Delayed north Oshawa elementary school gets the green light to go to tender
Published January 25, 2023 at 2:25 pm
North Oshawa is getting a new elementary school in time for the 2024-25 school year, one year behind schedule.
The as-yet unnamed school will be built at the corner of Windfield Farms Drive and Wintergrace Avenue in the rapidly expanding Windfield neighbourhood near Simcoe Street and Conlin Drive. The school will house 536 new student spaces as well as four child care rooms and 73 new child care spaces.
A joint statement from Durham District School Board trustees Shailene Panylo, Deb Oldfield and Linda Stone called the long overdue decision to call for tenders for the project “great news for families.”
“We are grateful for the local work and advocacy that helped make this possible. It will better serve our growing community and we sincerely look forward to seeing it open its doors to future students and families. Building learning environments, like this one in north Oshawa, that support student achievement and well-being puts our students on a strong path to learning and success.”
The new elementary school, as well as a new consolidated public school in Beaverton and an addition to Mary Street Community School in Oshawa, were all scheduled to open this fall but were delayed by the Province dragging their feet on letting construction to go to tender.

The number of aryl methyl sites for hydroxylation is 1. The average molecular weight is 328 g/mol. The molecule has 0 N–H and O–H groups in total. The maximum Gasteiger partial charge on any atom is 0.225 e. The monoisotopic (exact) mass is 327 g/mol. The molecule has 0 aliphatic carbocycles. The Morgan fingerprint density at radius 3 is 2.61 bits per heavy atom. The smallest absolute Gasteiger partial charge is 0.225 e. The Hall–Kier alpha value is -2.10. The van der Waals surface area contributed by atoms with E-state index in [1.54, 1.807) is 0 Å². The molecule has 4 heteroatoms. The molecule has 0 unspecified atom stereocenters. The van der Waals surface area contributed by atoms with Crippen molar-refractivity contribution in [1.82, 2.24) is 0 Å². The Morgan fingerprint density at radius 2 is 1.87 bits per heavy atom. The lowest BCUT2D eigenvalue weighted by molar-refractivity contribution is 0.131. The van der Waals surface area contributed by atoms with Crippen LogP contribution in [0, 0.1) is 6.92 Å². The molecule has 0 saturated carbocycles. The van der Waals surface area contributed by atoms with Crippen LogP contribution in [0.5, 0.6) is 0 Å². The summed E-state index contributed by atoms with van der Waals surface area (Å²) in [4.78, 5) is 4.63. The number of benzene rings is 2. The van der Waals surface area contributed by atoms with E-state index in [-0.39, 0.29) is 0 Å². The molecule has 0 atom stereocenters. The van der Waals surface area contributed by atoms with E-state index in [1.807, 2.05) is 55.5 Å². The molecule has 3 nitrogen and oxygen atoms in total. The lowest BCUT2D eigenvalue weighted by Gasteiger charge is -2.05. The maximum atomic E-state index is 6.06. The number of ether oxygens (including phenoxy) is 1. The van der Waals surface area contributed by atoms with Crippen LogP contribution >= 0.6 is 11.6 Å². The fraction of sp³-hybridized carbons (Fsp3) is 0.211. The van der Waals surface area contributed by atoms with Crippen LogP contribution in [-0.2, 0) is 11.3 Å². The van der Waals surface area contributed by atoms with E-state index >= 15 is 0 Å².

Then new elementary school in Brock Township, which will replace Beaverton and Thorah Central public schools, has been delayed multiple times.
A new high school in north Oshawa on nearby Bridle Road has also been delayed, with a new opening scheduled for 2026.
The new elementary school in north Oshawa was approved for tender January 20, thanks to $22.2 million in government funding, which includes $3.8 million in new dollars.
The investment is part of the Ontario government’s commitment to providing $14 billion to support school construction, repair, and renewal over 10 years, said Education Minister Stephen Lecce, who was on hand for the announcement.
“Our government is investing $14 billion over ten years to build new schools, improve existing facilities and create childcare spaces to ensure young people can reach their full potential,” Lecce said. “By building the new state-of-the-art north Oshawa public school, as well as investing in tutoring and mental health supports for the year ahead, we are getting students in Oshawa back on track now and well into the future.”
“This investment in our schools will allow us to create the educational framework to support our growing community and ensure that every student in Durham has access to the tools and opportunities they need to thrive,” said Finance Minister Peter Bethlenfalvy, the MPP for Pickering Uxbridge.
Whitby MPP Lorne Coe praised his government for getting the approvals for tenders done quickly, despite the funding delays.
“By building schools faster, we’re ensuring that students reap the benefits of state-of-the-art learning facilities sooner and have access to education in a safe and healthy environment. “
Since 2018, the Ontario government has invested more than $2 billion in capital projects in education, including 100 new schools, 88 additions and renovations to existing facilities and 6,410 new licensed childcare spaces.
For the 2022-23 school year, the province is providing school boards with $1.4 billion in funding to renew and maintain existing schools.insauga's Editorial Standards and Policies advertising